Photo/IllutrationYuna Shiraiwa at the Rostelecom Cup in Moscow on Nov. 18 (The Asahi Shimbun)

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  • Photo/Illustraion
  • Photo/Illustraion
  • Photo/Illustraion

When desperate teenager Yuna Shiraiwa turned to crowdfunding to cover her figure skating expenses, it took less than a day to raise more than 7 million yen ($61,600).

“I hope to send strong emotions to people around the world with my quadruple jumps and presentation skills when they watch my performance at the (2022) Beijing Olympics,” she said in her online plea for financial support on Nov. 15.

The second-year high school student, who turned 17 on Nov. 26, said she needs about 6 million yen annually to fund her activities.

“There is a limit to what I can do in procuring the funds on my own, so I’ve been finding it difficult to devote myself to the sport the way I would like to,” she said.

Shiraiwa asked for 4 million yen by Jan. 15, 2019. But by Dec. 2, about 2,200 people had contributed nearly 13 million yen.

“I hope to make sure I will be able to deliver one result after another so I can live up to the expectations (of supporters),” Shiraiwa said to express her appreciation.

Many of her fans who contributed posted messages of encouragement for her.

A typical post goes along these lines: “I support your eagerness to carve out your own life through your own efforts.”

Shiraiwa is a second-year competitor in the ISU Grand Prix of Figure Skating Series. During the current season, she finished fourth, her personal best, at the third Grand Prix event in Helsinki. But she ended up in fifth place at the Rostelecom Cup, the fifth Grand Prix event in Moscow.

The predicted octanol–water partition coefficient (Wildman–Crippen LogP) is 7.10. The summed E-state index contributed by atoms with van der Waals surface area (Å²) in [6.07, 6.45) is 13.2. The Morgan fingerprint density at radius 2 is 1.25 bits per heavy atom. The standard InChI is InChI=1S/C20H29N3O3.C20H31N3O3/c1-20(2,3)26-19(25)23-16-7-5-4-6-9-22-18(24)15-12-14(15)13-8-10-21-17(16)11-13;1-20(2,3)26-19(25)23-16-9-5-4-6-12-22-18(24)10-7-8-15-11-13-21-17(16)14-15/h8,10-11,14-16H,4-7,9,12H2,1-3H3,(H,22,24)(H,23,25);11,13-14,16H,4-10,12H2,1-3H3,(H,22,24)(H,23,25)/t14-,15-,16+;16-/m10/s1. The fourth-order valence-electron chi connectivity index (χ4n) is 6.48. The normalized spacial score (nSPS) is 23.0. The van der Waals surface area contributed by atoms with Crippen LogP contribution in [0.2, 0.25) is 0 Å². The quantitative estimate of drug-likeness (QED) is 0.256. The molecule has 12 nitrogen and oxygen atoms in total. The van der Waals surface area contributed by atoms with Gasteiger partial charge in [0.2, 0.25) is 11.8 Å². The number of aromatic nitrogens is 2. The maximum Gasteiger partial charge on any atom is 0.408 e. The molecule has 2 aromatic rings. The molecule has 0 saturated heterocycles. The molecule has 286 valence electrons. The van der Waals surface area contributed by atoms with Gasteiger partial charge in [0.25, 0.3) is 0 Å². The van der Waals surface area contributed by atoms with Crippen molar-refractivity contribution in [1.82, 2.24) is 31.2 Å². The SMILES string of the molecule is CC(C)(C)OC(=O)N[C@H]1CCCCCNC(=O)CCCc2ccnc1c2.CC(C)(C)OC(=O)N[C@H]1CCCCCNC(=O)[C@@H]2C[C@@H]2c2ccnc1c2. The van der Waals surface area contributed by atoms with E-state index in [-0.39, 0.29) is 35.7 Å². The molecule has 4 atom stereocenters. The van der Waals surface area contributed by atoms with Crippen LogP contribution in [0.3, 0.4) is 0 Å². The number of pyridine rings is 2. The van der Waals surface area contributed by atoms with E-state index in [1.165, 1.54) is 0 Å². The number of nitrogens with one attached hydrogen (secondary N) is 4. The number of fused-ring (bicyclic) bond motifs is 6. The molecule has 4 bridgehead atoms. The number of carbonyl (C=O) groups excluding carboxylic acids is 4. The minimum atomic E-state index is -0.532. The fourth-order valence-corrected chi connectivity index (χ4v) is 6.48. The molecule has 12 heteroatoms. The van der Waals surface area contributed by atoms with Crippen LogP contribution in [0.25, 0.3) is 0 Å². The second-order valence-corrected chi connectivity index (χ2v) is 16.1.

Shiraiwa has yet to stand out from her peers, such as Marin Honda, 17.

Rika Kihira, 16, who made her debut in the Grand Prix series this season, won the NHK Trophy in Hiroshima and the Internationaux de France in Grenoble, the fourth and sixth events.

Kihira, Shiraiwa’s junior colleague at Kansai University’s Kaisers figure skating club, earned her berth at the Grand Prix Final, which opens in Vancouver this week, along with Satoko Miyahara and Kaori Sakamoto, who finished fourth and sixth at the Pyeongchang Olympics in February, respectively.

“I get positive inspiration (from Kihira), whom I have the pleasure of being able to train with in the same club,” Shiraiwa said. “I want to get on with my own training so I can catch up with her before the Olympic season.”

Given a popular perception that figure skating is an expensive sport, Takanobu Mori, who operates a crowdfunding website that specializes in sports, said it “may have come as a surprise that an up-and-coming skater called for support to fund her activities.”

The Japan Skating Federation established procedures for the use of crowdfunding platforms by skaters in the last fiscal year.

“Top athletes need substantial funding as JSF training expenses alone are no longer enough to support them,” said Hidehito Ito, head of the JSF figure skating committee. “We have been surprised that Shiraiwa managed to raise such a large amount."

(Takeo Yoshinaga contributed to this article.)